Military radio receivers, which were often also used in commercial operations, or commercial sets that were adapted for military use, can be found in the Military Receivers section.
For a better overview of military communication technology that was used in the Swiss Army, I recommend my sibling website armyradio.wiki.
|German military equipment||The sets of the German Reichswehr and, in the years of the Second World War, of the German Wehrmacht were made by the most important German manufacturers of communications equipment and usually bear abbreviations corresponding to their intended use. After the end of the Second World War, with the integration of the Federal Republic of Germany into NATO, NATO equipment was also used by the Bundeswehr. In some cases, American surplus equipment with a German front panel was also used by government agencies.|
|Equipment of the French Armed Forces||Equipment of the French Armed Forces, Forces armées françaises, was mainly of French origin and, in the years after the Second World War, also from Allied surplus. Some of the sets were produced in France under a U.S. licence.|
|Equipment of the Armed Forces of Italy||The Italian Armed Forces used equipment of Italian origin and, in the years after the Second World War, also from Allied surplus.|
|Equipment of the British Armed Forces||In the early years, the radios of the British Armed Forces were designated as Wireless Set No.xx.|
|Swiss Army Equipment||With the new nomenclature of the Swiss Army, receivers were allocated a E-6xx designation, transceivers SE-xxx and direction finders P-7xx. All the details on my website armyradio.wiki|
|Equipment of the U.S. Armed Forces||The radio sets of the U.S. Armed Forces usually bear designations for the equipment itself and designations for complete systems consisting of various individual devices, such as complete radio stations.|
In the sixties to eighties, especially American military radios were often sold as Surplus, at a fraction of the original price and usually much cheaper than an equivalent radio from the amateur radio market.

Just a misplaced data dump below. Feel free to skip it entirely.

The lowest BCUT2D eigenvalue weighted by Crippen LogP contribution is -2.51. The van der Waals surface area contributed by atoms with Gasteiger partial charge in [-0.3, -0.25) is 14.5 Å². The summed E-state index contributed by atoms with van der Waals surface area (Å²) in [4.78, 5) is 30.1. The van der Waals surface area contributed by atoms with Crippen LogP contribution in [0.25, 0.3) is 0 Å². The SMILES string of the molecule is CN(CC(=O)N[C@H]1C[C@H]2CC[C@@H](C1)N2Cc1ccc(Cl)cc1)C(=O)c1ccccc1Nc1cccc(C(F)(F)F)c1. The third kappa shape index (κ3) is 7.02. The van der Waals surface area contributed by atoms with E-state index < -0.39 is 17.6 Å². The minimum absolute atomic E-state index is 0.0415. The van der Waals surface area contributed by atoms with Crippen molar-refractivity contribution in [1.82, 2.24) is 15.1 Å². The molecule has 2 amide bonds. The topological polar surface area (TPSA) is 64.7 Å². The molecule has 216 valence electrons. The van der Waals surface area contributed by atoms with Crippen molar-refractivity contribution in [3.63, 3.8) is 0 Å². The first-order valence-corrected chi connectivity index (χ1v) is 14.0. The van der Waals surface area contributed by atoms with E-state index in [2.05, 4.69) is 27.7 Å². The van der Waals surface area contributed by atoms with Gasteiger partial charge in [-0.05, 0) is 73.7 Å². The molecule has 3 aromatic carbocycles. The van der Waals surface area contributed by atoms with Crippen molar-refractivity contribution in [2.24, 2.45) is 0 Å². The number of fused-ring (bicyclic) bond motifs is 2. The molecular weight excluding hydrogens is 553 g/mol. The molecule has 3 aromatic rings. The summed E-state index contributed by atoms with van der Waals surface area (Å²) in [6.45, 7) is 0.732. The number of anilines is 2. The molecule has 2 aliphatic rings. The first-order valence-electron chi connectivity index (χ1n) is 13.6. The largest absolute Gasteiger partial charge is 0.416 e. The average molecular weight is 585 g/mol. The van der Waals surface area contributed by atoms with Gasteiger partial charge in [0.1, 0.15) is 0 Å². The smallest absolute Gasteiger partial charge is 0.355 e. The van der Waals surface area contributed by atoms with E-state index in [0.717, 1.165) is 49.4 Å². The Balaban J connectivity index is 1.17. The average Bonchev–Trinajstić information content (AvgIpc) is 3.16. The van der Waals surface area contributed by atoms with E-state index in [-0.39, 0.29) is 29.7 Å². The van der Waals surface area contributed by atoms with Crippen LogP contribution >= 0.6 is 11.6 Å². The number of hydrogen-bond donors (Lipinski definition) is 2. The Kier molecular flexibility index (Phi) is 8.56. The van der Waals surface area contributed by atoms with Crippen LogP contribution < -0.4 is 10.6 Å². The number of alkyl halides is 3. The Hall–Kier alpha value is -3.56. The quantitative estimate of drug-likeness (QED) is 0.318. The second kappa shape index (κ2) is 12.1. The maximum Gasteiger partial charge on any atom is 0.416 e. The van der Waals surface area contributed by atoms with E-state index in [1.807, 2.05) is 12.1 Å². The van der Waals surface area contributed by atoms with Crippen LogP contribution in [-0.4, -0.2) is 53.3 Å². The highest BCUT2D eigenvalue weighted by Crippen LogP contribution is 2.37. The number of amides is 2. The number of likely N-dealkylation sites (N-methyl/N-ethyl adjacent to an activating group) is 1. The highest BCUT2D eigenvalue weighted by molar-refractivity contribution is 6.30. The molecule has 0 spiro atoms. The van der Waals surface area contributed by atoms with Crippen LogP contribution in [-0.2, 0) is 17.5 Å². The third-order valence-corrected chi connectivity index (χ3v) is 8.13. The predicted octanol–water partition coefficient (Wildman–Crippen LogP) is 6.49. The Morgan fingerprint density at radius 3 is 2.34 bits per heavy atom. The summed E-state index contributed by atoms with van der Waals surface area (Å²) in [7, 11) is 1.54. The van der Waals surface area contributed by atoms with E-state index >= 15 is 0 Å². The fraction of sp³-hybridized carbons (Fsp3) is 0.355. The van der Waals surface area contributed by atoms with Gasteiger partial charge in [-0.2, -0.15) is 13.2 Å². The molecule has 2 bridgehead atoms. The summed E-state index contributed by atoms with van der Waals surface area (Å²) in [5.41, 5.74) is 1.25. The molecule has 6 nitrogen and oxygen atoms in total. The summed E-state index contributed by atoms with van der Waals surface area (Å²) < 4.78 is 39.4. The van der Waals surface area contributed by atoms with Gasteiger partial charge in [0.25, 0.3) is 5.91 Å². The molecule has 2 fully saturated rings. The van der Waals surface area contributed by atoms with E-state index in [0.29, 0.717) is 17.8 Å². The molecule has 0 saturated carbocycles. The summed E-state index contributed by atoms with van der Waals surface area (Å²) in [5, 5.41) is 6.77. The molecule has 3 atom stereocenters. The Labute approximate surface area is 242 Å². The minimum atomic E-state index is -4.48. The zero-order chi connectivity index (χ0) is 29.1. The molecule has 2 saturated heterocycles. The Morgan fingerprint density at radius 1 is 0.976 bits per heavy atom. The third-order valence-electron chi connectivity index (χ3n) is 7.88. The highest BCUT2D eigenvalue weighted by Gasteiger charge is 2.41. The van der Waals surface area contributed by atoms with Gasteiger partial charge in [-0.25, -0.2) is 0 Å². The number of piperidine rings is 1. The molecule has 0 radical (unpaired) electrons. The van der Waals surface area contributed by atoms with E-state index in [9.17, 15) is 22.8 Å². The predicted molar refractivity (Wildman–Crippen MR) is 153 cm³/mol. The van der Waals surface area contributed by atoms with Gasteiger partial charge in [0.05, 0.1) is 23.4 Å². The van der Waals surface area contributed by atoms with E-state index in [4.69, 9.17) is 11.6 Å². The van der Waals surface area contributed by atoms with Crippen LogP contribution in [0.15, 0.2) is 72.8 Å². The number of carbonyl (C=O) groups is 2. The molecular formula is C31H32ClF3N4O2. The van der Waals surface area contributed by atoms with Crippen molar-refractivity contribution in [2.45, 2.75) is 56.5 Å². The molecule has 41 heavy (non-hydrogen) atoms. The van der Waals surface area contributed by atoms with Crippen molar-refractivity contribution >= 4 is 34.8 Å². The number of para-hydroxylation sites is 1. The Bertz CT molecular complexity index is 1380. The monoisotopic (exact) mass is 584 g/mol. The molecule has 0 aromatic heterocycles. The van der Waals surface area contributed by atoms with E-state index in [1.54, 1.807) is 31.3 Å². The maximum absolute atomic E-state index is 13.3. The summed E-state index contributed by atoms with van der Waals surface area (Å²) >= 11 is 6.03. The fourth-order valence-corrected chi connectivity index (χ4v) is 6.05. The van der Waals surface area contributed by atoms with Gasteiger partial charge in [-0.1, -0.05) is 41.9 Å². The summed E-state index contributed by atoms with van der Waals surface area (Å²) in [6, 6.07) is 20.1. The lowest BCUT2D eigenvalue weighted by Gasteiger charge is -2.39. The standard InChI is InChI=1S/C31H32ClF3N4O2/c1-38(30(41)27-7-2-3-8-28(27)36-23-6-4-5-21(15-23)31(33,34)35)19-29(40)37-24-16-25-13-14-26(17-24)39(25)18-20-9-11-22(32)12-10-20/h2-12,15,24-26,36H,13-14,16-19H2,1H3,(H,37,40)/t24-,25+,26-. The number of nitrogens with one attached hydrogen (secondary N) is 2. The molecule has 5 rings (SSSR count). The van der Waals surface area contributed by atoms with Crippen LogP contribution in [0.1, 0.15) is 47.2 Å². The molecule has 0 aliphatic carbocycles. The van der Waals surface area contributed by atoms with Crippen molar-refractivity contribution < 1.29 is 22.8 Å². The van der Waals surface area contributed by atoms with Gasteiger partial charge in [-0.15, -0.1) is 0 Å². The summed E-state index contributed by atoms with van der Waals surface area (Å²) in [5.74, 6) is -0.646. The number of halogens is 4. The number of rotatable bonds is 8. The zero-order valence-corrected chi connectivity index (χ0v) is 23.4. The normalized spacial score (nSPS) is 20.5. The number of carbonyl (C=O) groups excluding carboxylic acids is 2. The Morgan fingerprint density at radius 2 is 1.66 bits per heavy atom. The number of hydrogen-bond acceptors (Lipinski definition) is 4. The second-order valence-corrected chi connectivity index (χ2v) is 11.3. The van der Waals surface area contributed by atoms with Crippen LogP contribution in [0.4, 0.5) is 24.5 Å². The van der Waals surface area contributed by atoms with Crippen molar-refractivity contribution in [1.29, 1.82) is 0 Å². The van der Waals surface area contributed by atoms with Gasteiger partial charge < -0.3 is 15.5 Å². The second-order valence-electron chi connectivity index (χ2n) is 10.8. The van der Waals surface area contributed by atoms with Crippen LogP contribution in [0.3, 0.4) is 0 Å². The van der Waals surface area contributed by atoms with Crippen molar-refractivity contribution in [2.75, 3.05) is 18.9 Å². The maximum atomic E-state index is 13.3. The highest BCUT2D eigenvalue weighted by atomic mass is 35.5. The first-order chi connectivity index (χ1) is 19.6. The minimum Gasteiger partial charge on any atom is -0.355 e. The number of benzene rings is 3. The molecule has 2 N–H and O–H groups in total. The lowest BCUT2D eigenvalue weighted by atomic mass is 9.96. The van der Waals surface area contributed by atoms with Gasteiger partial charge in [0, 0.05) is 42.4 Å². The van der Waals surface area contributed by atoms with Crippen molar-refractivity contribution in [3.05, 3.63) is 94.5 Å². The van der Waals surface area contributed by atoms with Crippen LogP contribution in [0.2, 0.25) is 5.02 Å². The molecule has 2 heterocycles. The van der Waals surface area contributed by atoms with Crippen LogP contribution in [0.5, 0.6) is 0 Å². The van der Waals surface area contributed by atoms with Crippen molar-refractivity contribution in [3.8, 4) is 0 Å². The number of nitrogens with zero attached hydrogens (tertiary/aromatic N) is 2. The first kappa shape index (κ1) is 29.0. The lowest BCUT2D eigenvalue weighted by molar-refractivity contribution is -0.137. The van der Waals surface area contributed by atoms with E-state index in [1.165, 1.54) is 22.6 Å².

Since the military devices were only suitable to a limited extent due to uncommon operating voltages and certain other parameters (different frequency ranges, only USB instead of switchable LSB/USB operation, headphone instead of loudspeaker operation), they were often modified. In many cases, this made the radios more useful for radio amateurs, but often, unfortunately, they were made worse, with cheap components, mains power supplies were installed instead of the dynamotor power supplies, holes were drilled in the front panel to add antenna sockets and often the circuitry was changed.
What was practical at the time when these modifications were done, today it seems like a sacrilege from the point of view of the historically interested collector. So nowadays, untouched sets in their original condition are traded at much higher prices than modified, „tinkered“ ones or those with over-painted cabinets.
A popular guide in Germany was the Surplus - Manual by Bernd Jacobi. It is provided here for historical interest, not to encourage hobbyists to tinker with their historical equipment (often the sale of an unmodified original unit fetches enough money to buy two nice amateur radios…), but to recognise and, at best, reverse the modifications that were commonly done at the time.
Das Surplus Handbuch, Band 1, Bernd Jacobi, Verlag für technische Literatur W. Conrad
Das Surplus Handbuch, Band 2, Bernd Jacobi, Verlag für technische Literatur W. Conrad